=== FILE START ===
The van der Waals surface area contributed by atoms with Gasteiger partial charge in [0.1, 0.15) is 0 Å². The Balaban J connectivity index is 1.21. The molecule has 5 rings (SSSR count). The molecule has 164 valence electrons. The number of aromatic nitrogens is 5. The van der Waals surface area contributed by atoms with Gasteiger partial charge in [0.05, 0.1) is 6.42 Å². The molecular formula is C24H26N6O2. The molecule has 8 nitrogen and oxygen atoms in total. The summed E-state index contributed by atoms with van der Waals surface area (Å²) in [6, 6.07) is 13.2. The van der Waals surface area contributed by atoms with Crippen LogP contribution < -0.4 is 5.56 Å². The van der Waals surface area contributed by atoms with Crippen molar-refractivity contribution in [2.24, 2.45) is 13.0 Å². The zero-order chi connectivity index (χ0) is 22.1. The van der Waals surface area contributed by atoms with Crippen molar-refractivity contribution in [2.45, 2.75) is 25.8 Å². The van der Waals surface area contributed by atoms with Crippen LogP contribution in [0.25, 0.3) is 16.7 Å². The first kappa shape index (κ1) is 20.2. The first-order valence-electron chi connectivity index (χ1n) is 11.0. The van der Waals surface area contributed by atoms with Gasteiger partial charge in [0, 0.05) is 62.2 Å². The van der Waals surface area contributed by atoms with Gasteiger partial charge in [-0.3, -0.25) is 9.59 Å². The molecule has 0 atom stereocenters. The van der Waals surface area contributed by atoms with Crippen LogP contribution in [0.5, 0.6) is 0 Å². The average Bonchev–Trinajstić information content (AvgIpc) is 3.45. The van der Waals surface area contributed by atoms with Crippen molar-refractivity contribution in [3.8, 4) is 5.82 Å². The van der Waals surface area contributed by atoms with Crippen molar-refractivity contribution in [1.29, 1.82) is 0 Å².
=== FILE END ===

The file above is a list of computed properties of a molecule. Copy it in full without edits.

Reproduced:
The van der Waals surface area contributed by atoms with Gasteiger partial charge in [0.1, 0.15) is 0 Å². The Balaban J connectivity index is 1.21. The molecule has 5 rings (SSSR count). The molecule has 164 valence electrons. The number of aromatic nitrogens is 5. The van der Waals surface area contributed by atoms with Gasteiger partial charge in [0.05, 0.1) is 6.42 Å². The molecular formula is C24H26N6O2. The molecule has 8 nitrogen and oxygen atoms in total. The summed E-state index contributed by atoms with van der Waals surface area (Å²) in [6, 6.07) is 13.2. The van der Waals surface area contributed by atoms with Crippen LogP contribution < -0.4 is 5.56 Å². The van der Waals surface area contributed by atoms with Crippen molar-refractivity contribution in [2.24, 2.45) is 13.0 Å². The zero-order chi connectivity index (χ0) is 22.1. The van der Waals surface area contributed by atoms with Crippen molar-refractivity contribution in [2.45, 2.75) is 25.8 Å². The van der Waals surface area contributed by atoms with Crippen LogP contribution in [0.25, 0.3) is 16.7 Å². The first kappa shape index (κ1) is 20.2. The first-order valence-electron chi connectivity index (χ1n) is 11.0. The van der Waals surface area contributed by atoms with Gasteiger partial charge in [0, 0.05) is 62.2 Å². The van der Waals surface area contributed by atoms with Gasteiger partial charge in [-0.3, -0.25) is 9.59 Å². The molecule has 0 atom stereocenters. The van der Waals surface area contributed by atoms with Crippen LogP contribution in [0.5, 0.6) is 0 Å². The average Bonchev–Trinajstić information content (AvgIpc) is 3.45. The van der Waals surface area contributed by atoms with Crippen molar-refractivity contribution in [3.8, 4) is 5.82 Å². The van der Waals surface area contributed by atoms with Crippen molar-refractivity contribution in [1.29, 1.82) is 0 Å².